Sunday, March 28, 2010
365 Photo Project - Day 86
Location: Healdsburg, Ca
The bedroom window on my side of the bed faces in a generally westerly direction and in recent weeks, when the night is clear and it's visible, the moon has been keeping me company when I wake up in the middle of the night. Sometimes it's so bright, the whole room is bathed in the glow.
I don't know anyone who doesn't feel comforted and awed by the sight of the moon and everything it means, literally and literarily.
My father, who is still alive and relatively well, and fast-approaching his 84th year on earth, has given me a lot of things, among them my love of baseball, of beer, of bridges and photography. He was the first person to get me to look up at the heavens, to find constellations and name them and stars and follow them, and ask big questions neither he nor anyone has the answers to. My folks might argue but I've always felt I got my dreamer's heart from my Mom (still with us too at 76), the gift of learning not just to color outside of lines but to forget the lines entirely or draw up new ones. My Dad is a gifted artist but I'll always feel it's my Mom who made me a writer (by first encouraging me to be a reader) and it's she I think of calling when I write something that makes me happy.
My Dad gave me the anchor of critical thinking, the ability to rationalize my day-dreaming with the solidness of the world, the concreteness of things that may or may not be hard to comprehend. He used to tell me in difficult times to not use my imagination but to focus on what's there in front of you, what you know, what's happening, not what you don't know or what might happen. I can't tell you how often his philosophy has saved me from panic, has eased the fear in my heart and made it easier to figure out a sticky situation. My Mom may have ignited my fires but my Dad gave me a way to control them.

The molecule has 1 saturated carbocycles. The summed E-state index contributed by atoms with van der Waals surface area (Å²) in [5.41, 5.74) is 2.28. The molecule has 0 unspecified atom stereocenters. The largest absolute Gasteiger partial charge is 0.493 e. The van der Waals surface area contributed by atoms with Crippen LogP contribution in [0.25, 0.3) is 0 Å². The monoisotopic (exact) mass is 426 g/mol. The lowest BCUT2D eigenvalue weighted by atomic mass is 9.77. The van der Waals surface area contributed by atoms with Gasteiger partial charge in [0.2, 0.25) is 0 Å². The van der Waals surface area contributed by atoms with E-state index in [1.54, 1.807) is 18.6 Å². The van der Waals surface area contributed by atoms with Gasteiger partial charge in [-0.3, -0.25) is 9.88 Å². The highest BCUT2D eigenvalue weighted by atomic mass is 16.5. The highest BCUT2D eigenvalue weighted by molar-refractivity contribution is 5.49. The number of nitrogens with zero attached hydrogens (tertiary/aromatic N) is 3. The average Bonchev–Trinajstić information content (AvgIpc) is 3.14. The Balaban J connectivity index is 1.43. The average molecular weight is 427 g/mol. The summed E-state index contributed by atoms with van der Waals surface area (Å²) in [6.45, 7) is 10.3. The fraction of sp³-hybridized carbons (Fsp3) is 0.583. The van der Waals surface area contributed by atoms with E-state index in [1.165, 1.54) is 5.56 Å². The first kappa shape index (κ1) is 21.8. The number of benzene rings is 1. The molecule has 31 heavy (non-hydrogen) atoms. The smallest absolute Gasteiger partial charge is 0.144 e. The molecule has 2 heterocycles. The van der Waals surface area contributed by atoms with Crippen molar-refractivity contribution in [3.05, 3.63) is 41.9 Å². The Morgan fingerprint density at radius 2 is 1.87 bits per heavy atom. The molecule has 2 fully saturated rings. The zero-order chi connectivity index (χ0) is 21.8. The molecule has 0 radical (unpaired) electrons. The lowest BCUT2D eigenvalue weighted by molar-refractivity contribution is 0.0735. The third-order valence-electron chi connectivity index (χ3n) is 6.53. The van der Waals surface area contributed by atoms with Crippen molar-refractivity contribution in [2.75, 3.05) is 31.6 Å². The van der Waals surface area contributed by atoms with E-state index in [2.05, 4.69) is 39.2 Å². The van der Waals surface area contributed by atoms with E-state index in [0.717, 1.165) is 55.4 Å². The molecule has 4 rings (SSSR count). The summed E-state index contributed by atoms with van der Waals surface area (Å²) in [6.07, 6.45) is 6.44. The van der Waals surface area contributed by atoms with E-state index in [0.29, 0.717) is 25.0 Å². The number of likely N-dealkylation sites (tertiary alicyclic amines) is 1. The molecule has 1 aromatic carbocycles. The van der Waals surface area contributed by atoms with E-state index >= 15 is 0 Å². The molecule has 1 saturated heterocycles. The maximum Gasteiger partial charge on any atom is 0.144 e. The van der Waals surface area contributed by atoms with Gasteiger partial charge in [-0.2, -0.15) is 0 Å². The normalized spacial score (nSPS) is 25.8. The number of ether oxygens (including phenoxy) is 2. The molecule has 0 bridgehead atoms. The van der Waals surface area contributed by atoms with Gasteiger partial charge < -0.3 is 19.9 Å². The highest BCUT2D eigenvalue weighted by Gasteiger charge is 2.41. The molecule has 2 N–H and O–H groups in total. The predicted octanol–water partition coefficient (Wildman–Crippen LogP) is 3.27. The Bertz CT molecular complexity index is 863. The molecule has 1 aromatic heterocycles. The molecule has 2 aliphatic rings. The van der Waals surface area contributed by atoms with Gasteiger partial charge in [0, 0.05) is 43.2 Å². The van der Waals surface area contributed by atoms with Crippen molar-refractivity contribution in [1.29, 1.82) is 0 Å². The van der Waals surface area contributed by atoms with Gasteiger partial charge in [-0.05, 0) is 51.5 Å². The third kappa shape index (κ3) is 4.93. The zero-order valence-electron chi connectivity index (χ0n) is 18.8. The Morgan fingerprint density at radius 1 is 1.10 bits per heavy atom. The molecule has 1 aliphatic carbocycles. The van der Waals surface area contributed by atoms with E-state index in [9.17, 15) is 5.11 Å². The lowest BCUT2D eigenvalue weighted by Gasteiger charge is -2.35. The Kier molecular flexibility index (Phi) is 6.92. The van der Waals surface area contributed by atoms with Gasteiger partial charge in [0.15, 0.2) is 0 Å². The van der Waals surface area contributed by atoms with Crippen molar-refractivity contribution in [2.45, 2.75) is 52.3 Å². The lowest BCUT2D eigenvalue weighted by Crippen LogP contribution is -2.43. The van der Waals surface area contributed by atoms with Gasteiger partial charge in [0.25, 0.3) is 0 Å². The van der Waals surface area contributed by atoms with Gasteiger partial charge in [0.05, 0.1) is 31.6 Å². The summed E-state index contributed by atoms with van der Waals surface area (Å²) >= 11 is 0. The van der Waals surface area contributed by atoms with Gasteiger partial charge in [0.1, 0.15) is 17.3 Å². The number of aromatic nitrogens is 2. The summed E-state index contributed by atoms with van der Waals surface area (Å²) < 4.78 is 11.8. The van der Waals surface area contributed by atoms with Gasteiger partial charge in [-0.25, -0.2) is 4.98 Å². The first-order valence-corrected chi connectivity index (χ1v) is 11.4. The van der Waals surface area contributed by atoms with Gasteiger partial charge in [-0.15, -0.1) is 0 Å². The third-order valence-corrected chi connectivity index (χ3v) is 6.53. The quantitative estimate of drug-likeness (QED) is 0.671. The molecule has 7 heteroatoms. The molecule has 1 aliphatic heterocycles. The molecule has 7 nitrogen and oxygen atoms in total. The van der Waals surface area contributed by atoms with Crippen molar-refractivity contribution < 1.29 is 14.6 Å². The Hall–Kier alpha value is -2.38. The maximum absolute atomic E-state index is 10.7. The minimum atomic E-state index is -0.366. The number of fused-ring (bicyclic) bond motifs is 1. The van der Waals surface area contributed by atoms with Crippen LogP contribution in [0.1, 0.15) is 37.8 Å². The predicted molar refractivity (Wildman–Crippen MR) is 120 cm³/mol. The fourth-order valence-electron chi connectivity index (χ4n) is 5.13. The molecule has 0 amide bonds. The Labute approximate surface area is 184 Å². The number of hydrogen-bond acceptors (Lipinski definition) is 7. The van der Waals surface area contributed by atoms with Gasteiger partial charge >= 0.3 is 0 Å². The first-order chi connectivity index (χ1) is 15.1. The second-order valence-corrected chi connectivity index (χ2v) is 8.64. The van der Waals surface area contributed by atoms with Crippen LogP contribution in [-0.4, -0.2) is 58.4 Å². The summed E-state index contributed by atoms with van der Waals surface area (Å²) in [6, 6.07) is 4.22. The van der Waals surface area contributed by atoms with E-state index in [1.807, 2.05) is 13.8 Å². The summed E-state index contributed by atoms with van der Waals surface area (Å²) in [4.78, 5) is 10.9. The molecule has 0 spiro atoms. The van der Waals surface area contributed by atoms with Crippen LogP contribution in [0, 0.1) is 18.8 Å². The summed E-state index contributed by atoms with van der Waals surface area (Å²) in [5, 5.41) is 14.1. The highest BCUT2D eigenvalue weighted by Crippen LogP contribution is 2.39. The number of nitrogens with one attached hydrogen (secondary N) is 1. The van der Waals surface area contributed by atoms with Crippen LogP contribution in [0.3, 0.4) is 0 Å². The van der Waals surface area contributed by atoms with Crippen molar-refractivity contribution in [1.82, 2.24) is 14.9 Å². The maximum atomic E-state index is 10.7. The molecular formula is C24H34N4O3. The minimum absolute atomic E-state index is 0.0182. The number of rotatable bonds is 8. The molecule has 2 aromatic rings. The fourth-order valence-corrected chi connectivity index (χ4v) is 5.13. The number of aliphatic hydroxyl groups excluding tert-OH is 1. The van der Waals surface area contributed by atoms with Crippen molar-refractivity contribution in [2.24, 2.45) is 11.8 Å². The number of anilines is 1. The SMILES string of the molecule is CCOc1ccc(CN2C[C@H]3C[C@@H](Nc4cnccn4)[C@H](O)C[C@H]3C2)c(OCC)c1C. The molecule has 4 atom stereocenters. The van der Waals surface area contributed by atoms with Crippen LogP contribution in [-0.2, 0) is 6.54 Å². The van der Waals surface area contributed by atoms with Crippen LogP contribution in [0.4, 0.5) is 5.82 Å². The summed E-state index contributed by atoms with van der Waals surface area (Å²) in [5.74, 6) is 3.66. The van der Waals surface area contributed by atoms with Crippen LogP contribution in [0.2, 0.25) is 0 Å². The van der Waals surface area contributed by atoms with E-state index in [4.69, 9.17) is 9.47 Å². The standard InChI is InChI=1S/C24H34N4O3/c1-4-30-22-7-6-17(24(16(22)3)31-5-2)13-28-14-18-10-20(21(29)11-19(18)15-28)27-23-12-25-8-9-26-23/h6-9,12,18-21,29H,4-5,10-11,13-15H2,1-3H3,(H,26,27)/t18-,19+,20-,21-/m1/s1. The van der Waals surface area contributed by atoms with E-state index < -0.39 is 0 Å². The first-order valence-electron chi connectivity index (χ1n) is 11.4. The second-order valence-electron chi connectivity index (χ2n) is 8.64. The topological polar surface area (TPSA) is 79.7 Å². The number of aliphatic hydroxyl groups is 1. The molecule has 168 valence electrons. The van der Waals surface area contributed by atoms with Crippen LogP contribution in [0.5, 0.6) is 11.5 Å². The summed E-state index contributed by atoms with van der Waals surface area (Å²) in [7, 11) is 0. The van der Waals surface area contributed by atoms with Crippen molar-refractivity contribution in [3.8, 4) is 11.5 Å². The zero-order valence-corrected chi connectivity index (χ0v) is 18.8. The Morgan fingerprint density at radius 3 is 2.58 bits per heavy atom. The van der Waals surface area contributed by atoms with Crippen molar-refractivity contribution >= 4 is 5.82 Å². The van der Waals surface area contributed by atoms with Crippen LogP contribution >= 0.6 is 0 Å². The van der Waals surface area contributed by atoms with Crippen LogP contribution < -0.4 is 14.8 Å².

And even as he revealed the world of lines and angles, showed me where to find the beauty in the manmade world, the ironwork of a truss bridge, the scale of a building, through a lens or a telescope, he never denied its magic. My parents were great teachers who taught us to understand the world as huge and dangerous and yet miraculous place. They taught us not to fear it but to respect it, a distinction I'm afraid is lost on too many people. Growing up I knew bad stuff happened, I knew that there was no way we could be insulated from tragedy or death or loss, but I also understood that being afraid was healthy in small doses only. The void, the world -- life -- was out there for the taking but you had to take a leap of faith, you had to jump in and do your thing. And you had to believe in yourself.
Believe me, if you had parents like mine, that part was easy.
The truth is I know there are two disparate yet symbiotic sides to me, neither of which would have been as well developed or made me as (gulp) interesting, if it hadn't been for my parents. To this day, we talk several times a week and I try not to think of that day sometime (hopefully) way in the future when I won't be able to do that anymore
I remember when I was writing my first novel and struggling to find my voice. One night I woke up in from a deep sleep with a picture of the first few paragraphs in my head. I immediately rewrote the first chapter. In the morning, the first person I called was my Mom and it was she who confirmed I was onto something (those pages were published pretty much still how I wrote them that night).
I can't watch a baseball game without thinking of the nights my Dad would let me stay up late and watch Mets games with him. My years of being a sportswriter soured me on professional sports for a long time but the older my Dad and I get, the more I'm drawn back to baseball. Money, 'roids, arrogance, it's changing the sport forever, but inside the lines, the game itself, they'll never be able to take that away from us, my Dad and me.
In a way, I think my parents are a little like the moon. Always there, even when they aren't, pulling and pushing the tides of my soul, leading me home.
I shot this on my K100D with a 300mm prime manual Pentax lens that's at least 15 years old. I used a tripod and a 2 second delay, and a 1/15 exposure time. Thanks again to my friend Glenn Camhi for help editing. By the way, have you seen his sweet short film yet?